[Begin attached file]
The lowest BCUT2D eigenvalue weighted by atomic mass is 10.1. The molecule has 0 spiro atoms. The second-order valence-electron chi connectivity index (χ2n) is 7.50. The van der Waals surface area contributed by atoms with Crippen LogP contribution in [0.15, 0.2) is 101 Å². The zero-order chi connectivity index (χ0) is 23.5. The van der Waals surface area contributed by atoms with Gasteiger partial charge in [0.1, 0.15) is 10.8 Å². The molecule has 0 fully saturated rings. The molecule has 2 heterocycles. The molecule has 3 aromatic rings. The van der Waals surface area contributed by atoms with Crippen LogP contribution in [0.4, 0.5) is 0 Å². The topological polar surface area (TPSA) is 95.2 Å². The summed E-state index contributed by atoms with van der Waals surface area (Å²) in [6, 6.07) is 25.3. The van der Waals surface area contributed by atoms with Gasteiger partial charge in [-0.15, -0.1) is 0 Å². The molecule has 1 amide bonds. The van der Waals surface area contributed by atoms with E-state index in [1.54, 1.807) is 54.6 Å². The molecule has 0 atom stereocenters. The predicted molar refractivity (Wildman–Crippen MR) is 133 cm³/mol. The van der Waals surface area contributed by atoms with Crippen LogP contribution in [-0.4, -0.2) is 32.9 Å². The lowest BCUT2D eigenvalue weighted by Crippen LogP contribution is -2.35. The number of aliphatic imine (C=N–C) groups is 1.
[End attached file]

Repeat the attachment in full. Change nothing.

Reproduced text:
The lowest BCUT2D eigenvalue weighted by atomic mass is 10.1. The molecule has 0 spiro atoms. The second-order valence-electron chi connectivity index (χ2n) is 7.50. The van der Waals surface area contributed by atoms with Crippen LogP contribution in [0.15, 0.2) is 101 Å². The zero-order chi connectivity index (χ0) is 23.5. The van der Waals surface area contributed by atoms with Gasteiger partial charge in [0.1, 0.15) is 10.8 Å². The molecule has 0 fully saturated rings. The molecule has 2 heterocycles. The molecule has 3 aromatic rings. The van der Waals surface area contributed by atoms with Crippen LogP contribution in [0.4, 0.5) is 0 Å². The topological polar surface area (TPSA) is 95.2 Å². The summed E-state index contributed by atoms with van der Waals surface area (Å²) in [6, 6.07) is 25.3. The van der Waals surface area contributed by atoms with Gasteiger partial charge in [-0.15, -0.1) is 0 Å². The molecule has 1 amide bonds. The van der Waals surface area contributed by atoms with E-state index in [1.54, 1.807) is 54.6 Å². The molecule has 0 atom stereocenters. The predicted molar refractivity (Wildman–Crippen MR) is 133 cm³/mol. The van der Waals surface area contributed by atoms with Crippen LogP contribution in [-0.4, -0.2) is 32.9 Å². The lowest BCUT2D eigenvalue weighted by Crippen LogP contribution is -2.35. The number of aliphatic imine (C=N–C) groups is 1.